As always very calmly I told my husband labour had started and called the hospital, just to let them know that labour had started (but not expecting to have to go in for a while). I even text my stepmom and cousin (my cousin was my second birthing partner) to say “waters have broken” just so they were aware when they woke up.
My hubby however started to panic and rang my dad then probably 10 minutes later phoned him again to ask him to come and collect Lil who was fast asleep (even though I had said not to, just let Lil sleep we won’t be going yet). Have you caught onto my chilled vibes yet? ?♀️
Luckily Shane didn’t listen and rang anyway. So I rang my cousin, and she jumped straight into action to come round and support. Contractions were coming thick and fast. I’m talking 90-120 seconds apart most of the time, very painful but only lasting 30-40 seconds (so I thought no need for the hospital yet).
Shall we jump in the car? Will we make it to the hospital? Shall we call an ambulance instead? It was hard to know. Again luckily we decided call an ambulance, it might sound an extreme choice (it was only around 12:45 at this stage). But, there was no relief from the pain and with Lil when labour felt like this she arrived in no time at all.
As my cousin spoke to the ambulance operator, hubby kept checking on me and probably freaking out a bit, I lent over the birthing ball trying to breath and not scream (I’ll let you in on a little secret.. I screamed. A lot!). She kept asking “do I feel like I need to push?” And each time I answered no, I felt no urge at all.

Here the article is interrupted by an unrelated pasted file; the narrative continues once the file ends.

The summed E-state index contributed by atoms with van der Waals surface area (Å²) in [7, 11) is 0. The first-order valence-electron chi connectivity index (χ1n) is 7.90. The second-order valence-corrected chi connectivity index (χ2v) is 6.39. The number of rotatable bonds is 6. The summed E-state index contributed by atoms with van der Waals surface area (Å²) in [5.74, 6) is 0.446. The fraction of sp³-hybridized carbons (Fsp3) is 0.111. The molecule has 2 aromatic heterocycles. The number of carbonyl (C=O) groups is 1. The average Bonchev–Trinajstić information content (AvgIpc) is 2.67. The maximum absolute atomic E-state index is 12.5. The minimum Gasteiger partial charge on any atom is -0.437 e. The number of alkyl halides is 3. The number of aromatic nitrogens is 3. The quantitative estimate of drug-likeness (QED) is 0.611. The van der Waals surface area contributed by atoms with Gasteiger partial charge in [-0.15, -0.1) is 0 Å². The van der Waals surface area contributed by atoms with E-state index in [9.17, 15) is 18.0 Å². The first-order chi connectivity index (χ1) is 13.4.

After another gush of my waters, I asked hubby to help me either get changed or at least take off my underwear as I felt gross. So hubby carefully stood me up and pulled down my pants “oh my god”, at the time I didn’t take this in as I suddenly felt the strange sensation (if you’ve ever given birth or when you do you will know what I mean).
The feeling that I was either about to poo myself on my living room floor OR our baby girl was coming. I literally said “Jode, I’m either about to poo myself or I feel the head” thankfully it was her head; let’s be honest poo all over the floor would not have been great haha.
Hubby and cousin jumped into action as within what felt like seconds, the next contraction hit and her head was out without much of a push (gravity really does help!). The next contraction was mild followed by another painful one and just like that out came her body. Say what?! It all happened so quickly that it really is hard to believe sometimes. Born at 1:11am, approximately 1 hour 25 minutes after my waters broke.